estoppel, "ensures that once an issue is actually and necessarily
determined by a court of competent jurisdiction, that
determination is conclusive in subsequent suits based on a
different cause of action involving a party to the prior
litigation." See Burlington North R. Co. v. Hyundai Merchant
Marine Co., Ltd., 63 F.3d 1227, 1232 (3d Cir. 1995) (citation
and internal quotations omitted). "The prerequisites for the application of issue preclusion are
satisfied when: (1) the issue sought to be precluded is the same
as that involved in the prior action; (2) that issue was actually
litigated; (3) it was determined by a final and valid judgment;
and (4) the determination [was] essential to the prior judgment."
See id. (citations, internal quotations, and alterations
These elements are satisfied here. The lawfulness and
constitutionality of the statutes referenced above were "actually
litigated" and "essential" to "a final and valid judgment" of
this court. See id.; compare also, e.g., Compl. at ¶ 9
(complaining of allegedly invalid demands for "welfare arrears"
and/or "child support") with discussion supra (discussing
court's prior judgment affirming validity of DPW's demands for
arrears). Indeed, the same type of collection activities
challenged in this case were part of the case Mr. Tauro already
lost. Compare, e.g., Compl. at ¶ 8 (complaining of I.R.S.'s
seizure of tax refunds) with Am. Compl. (Doc. 20) in Civ.
Action No. 02-495 at ¶ 15 (same). Having reviewed plaintiff's
entire complaint, moreover, this court can decipher no potential
claim for relief not precluded by the prior ruling.
As referenced above, Mr. Tauro proceeds here as an in forma
pauperis litigant. He, therefore, is subject to section
1915(e)(2), which "helps to prevent potential abuses . . . by
mandating . . . the . . . dismiss[al of] an in forma pauperis
complaint" that is, among other things, "frivolous." See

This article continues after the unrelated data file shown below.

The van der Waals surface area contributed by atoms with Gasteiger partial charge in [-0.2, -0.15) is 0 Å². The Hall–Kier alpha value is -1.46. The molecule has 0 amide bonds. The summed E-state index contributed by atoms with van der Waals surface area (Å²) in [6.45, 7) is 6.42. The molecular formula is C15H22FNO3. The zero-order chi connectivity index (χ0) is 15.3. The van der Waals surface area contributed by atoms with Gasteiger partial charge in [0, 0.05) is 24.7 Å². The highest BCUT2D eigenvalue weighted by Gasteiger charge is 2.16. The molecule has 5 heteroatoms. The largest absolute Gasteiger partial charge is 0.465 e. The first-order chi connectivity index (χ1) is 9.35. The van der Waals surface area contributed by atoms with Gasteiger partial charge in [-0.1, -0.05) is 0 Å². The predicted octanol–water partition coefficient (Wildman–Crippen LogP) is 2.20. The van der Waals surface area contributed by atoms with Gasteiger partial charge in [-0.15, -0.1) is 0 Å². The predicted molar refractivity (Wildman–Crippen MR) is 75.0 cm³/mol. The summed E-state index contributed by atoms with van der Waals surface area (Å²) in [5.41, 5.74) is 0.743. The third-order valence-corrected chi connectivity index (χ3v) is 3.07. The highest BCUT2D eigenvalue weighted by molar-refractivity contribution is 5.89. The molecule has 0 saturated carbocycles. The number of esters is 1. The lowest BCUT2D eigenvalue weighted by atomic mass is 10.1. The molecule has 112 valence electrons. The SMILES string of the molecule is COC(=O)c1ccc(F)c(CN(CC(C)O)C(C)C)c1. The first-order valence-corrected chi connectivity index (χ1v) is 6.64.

generally Stevens v. Chex Sys. of Dallas, 2000 WL 1522856, *1
(E.D. Pa. Oct. 13, 2000) (citing and quoting
28 U.S.C. § 1915(e)(2)(B)).
Claims are deemed frivolous "when the plaintiff asserts a
violation of a legal interest that does not exist," "when the
plaintiff asserts facts that do not support a claim," or when his
claims "lack an arguable basis in law or fact." See Esnault
v. Suthers, 2001 WL 1285551, *1 (10th Cir. Oct. 24, 2001)
(citation omitted); Smith v. New York City Transit Auth., 1999
WL 1212562, *1 (2d Cir. Dec. 13, 1999) (citation omitted); Sack v. Lowder,
1992 WL 2884, *7 (10th Cir. Jan. 6, 1992). In light of the
application of collateral estoppel, plaintiff's current claims
are frivolous. See id.; see also, e.g., Newton v. Nixon,
110 Fed. Appx. 734, 734-35 (8th Cir. Oct. 12, 2004) (affirming
district court's dismissal of pleading as frivolous based on
application of collateral estoppel); Lewis v. Green,
101 Fed. Appx. 446, 446 (5th Cir. Jun. 22, 2004) (same), cert. denied,
___ U.S. ___, 125 S. Ct. 1297 (2005).
For all of the reasons stated above, the court will dismiss
this action, with prejudice, as frivolous under
28 U.S.C. § 1915(e)(2). The DPW's pending motion to dismiss (Doc. 4),
therefore, will be denied as moot.
Finally, Mr. Tauro is placed on notice that, should he continue
to file frivolous actions in this court, he may well face the
entry of sanctions under Federal Rule of Civil Procedure 11. Rule
11 authorizes sanctions against any party whose pleadings do not
present legal claims "warranted by existing law or by a
nonfrivolous argument for the extension, modification, or
reversal" thereof. See generally Fed.R.Civ.P. 11(b)(2). Mr.
Tauro's status as a pro se litigant is no excuse. See
generally In re Armstrong, 2001 WL 799705, *3 (E.D. Pa. Jul.